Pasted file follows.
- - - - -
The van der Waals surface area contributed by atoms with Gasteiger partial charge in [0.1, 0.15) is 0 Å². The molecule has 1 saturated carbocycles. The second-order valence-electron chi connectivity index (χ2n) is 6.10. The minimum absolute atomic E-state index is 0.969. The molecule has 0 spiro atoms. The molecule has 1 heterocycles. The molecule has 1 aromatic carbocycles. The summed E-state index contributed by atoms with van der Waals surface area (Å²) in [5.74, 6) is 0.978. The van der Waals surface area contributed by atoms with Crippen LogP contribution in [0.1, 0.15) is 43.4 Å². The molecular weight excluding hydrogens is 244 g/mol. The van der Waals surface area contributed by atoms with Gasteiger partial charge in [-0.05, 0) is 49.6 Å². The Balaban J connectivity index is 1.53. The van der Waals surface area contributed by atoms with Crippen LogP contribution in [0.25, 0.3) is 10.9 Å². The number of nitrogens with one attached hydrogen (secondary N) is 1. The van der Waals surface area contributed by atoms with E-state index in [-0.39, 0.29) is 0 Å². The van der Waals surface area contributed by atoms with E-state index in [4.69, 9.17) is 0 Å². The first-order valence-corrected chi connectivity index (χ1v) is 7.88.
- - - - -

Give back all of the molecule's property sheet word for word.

The van der Waals surface area contributed by atoms with Gasteiger partial charge in [0.1, 0.15) is 0 Å². The molecule has 1 saturated carbocycles. The second-order valence-electron chi connectivity index (χ2n) is 6.10. The minimum absolute atomic E-state index is 0.969. The molecule has 0 spiro atoms. The molecule has 1 heterocycles. The molecule has 1 aromatic carbocycles. The summed E-state index contributed by atoms with van der Waals surface area (Å²) in [5.74, 6) is 0.978. The van der Waals surface area contributed by atoms with Crippen LogP contribution in [0.1, 0.15) is 43.4 Å². The molecular weight excluding hydrogens is 244 g/mol. The van der Waals surface area contributed by atoms with Gasteiger partial charge in [-0.05, 0) is 49.6 Å². The Balaban J connectivity index is 1.53. The van der Waals surface area contributed by atoms with Crippen LogP contribution in [0.25, 0.3) is 10.9 Å². The number of nitrogens with one attached hydrogen (secondary N) is 1. The van der Waals surface area contributed by atoms with E-state index in [-0.39, 0.29) is 0 Å². The van der Waals surface area contributed by atoms with E-state index in [4.69, 9.17) is 0 Å². The first-order valence-corrected chi connectivity index (χ1v) is 7.88.